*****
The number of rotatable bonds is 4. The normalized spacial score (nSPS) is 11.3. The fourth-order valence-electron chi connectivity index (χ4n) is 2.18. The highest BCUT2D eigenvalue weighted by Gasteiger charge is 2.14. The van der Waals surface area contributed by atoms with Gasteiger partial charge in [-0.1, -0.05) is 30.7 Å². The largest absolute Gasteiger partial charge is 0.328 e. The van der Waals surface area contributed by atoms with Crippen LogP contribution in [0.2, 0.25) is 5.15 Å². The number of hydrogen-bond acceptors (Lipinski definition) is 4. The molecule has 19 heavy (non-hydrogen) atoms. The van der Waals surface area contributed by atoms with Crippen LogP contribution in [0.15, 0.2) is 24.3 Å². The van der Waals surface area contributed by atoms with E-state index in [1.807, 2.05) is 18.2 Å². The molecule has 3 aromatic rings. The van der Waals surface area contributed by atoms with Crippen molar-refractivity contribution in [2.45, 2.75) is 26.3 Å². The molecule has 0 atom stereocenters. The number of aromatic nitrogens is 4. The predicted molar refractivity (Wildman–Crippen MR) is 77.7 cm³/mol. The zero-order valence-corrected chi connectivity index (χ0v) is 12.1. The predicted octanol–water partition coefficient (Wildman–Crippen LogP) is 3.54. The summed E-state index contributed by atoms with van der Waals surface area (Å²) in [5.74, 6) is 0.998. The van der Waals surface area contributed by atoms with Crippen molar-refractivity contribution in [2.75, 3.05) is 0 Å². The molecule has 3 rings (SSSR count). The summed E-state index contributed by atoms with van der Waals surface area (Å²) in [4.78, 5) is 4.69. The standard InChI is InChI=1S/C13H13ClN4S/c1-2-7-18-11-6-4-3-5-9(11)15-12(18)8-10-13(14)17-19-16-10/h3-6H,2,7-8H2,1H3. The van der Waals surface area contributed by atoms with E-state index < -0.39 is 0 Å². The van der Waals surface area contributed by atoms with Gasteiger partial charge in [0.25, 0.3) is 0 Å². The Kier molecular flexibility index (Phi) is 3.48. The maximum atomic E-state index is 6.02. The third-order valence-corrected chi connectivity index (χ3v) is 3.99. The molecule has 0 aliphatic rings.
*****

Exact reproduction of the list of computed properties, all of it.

The number of rotatable bonds is 4. The normalized spacial score (nSPS) is 11.3. The fourth-order valence-electron chi connectivity index (χ4n) is 2.18. The highest BCUT2D eigenvalue weighted by Gasteiger charge is 2.14. The van der Waals surface area contributed by atoms with Gasteiger partial charge in [-0.1, -0.05) is 30.7 Å². The largest absolute Gasteiger partial charge is 0.328 e. The van der Waals surface area contributed by atoms with Crippen LogP contribution in [0.2, 0.25) is 5.15 Å². The number of hydrogen-bond acceptors (Lipinski definition) is 4. The molecule has 19 heavy (non-hydrogen) atoms. The van der Waals surface area contributed by atoms with Crippen LogP contribution in [0.15, 0.2) is 24.3 Å². The van der Waals surface area contributed by atoms with E-state index in [1.807, 2.05) is 18.2 Å². The molecule has 3 aromatic rings. The van der Waals surface area contributed by atoms with Crippen molar-refractivity contribution in [2.45, 2.75) is 26.3 Å². The molecule has 0 atom stereocenters. The number of aromatic nitrogens is 4. The predicted molar refractivity (Wildman–Crippen MR) is 77.7 cm³/mol. The zero-order valence-corrected chi connectivity index (χ0v) is 12.1. The predicted octanol–water partition coefficient (Wildman–Crippen LogP) is 3.54. The summed E-state index contributed by atoms with van der Waals surface area (Å²) in [5.74, 6) is 0.998. The van der Waals surface area contributed by atoms with Crippen molar-refractivity contribution in [2.75, 3.05) is 0 Å². The molecule has 3 rings (SSSR count). The summed E-state index contributed by atoms with van der Waals surface area (Å²) in [4.78, 5) is 4.69. The standard InChI is InChI=1S/C13H13ClN4S/c1-2-7-18-11-6-4-3-5-9(11)15-12(18)8-10-13(14)17-19-16-10/h3-6H,2,7-8H2,1H3. The van der Waals surface area contributed by atoms with E-state index < -0.39 is 0 Å². The van der Waals surface area contributed by atoms with Gasteiger partial charge in [0.25, 0.3) is 0 Å². The Kier molecular flexibility index (Phi) is 3.48. The maximum atomic E-state index is 6.02. The third-order valence-corrected chi connectivity index (χ3v) is 3.99. The molecule has 0 aliphatic rings.